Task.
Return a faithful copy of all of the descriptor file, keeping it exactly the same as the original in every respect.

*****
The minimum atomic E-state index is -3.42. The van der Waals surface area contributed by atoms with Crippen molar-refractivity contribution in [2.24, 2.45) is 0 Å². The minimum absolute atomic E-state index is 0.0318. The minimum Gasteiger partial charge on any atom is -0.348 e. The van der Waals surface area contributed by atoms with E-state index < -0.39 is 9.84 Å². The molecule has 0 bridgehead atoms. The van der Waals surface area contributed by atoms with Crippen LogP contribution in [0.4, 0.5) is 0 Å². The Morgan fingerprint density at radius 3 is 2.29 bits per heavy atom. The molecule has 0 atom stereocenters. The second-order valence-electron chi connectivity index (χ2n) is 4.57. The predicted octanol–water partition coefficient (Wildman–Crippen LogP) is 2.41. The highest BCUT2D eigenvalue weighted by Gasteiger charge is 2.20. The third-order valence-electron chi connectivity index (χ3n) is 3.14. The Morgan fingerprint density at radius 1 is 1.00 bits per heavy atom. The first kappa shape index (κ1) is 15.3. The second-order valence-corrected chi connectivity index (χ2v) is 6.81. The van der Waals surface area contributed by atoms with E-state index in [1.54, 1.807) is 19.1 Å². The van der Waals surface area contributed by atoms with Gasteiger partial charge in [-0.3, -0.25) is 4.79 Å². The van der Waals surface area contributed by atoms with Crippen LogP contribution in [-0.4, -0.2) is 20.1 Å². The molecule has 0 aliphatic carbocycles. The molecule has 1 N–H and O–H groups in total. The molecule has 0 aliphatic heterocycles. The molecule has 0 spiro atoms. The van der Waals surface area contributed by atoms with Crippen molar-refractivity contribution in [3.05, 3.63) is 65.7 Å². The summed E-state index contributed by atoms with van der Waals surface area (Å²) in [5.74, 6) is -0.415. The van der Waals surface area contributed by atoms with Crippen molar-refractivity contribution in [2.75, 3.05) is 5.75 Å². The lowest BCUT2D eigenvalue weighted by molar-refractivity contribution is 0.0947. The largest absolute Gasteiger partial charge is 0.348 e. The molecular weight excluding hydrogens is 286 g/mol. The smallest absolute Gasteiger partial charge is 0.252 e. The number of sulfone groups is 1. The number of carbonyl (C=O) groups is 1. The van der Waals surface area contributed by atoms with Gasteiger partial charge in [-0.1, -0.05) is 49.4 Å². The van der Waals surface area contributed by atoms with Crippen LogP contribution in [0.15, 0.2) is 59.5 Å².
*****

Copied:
The minimum atomic E-state index is -3.42. The van der Waals surface area contributed by atoms with Crippen molar-refractivity contribution in [2.24, 2.45) is 0 Å². The minimum absolute atomic E-state index is 0.0318. The minimum Gasteiger partial charge on any atom is -0.348 e. The van der Waals surface area contributed by atoms with E-state index < -0.39 is 9.84 Å². The molecule has 0 bridgehead atoms. The van der Waals surface area contributed by atoms with Crippen LogP contribution in [0.4, 0.5) is 0 Å². The Morgan fingerprint density at radius 3 is 2.29 bits per heavy atom. The molecule has 0 atom stereocenters. The second-order valence-electron chi connectivity index (χ2n) is 4.57. The predicted octanol–water partition coefficient (Wildman–Crippen LogP) is 2.41. The highest BCUT2D eigenvalue weighted by Gasteiger charge is 2.20. The third-order valence-electron chi connectivity index (χ3n) is 3.14. The Morgan fingerprint density at radius 1 is 1.00 bits per heavy atom. The first kappa shape index (κ1) is 15.3. The second-order valence-corrected chi connectivity index (χ2v) is 6.81. The van der Waals surface area contributed by atoms with E-state index in [1.54, 1.807) is 19.1 Å². The van der Waals surface area contributed by atoms with Gasteiger partial charge in [-0.3, -0.25) is 4.79 Å². The van der Waals surface area contributed by atoms with Crippen LogP contribution in [-0.4, -0.2) is 20.1 Å². The molecule has 0 aliphatic carbocycles. The molecule has 1 N–H and O–H groups in total. The molecule has 0 aliphatic heterocycles. The molecule has 0 spiro atoms. The van der Waals surface area contributed by atoms with Crippen molar-refractivity contribution in [3.05, 3.63) is 65.7 Å². The summed E-state index contributed by atoms with van der Waals surface area (Å²) in [5.74, 6) is -0.415. The van der Waals surface area contributed by atoms with Crippen molar-refractivity contribution in [2.75, 3.05) is 5.75 Å². The lowest BCUT2D eigenvalue weighted by molar-refractivity contribution is 0.0947. The largest absolute Gasteiger partial charge is 0.348 e. The molecular weight excluding hydrogens is 286 g/mol. The smallest absolute Gasteiger partial charge is 0.252 e. The number of sulfone groups is 1. The number of carbonyl (C=O) groups is 1. The van der Waals surface area contributed by atoms with Gasteiger partial charge in [-0.1, -0.05) is 49.4 Å². The van der Waals surface area contributed by atoms with Crippen LogP contribution in [0.15, 0.2) is 59.5 Å².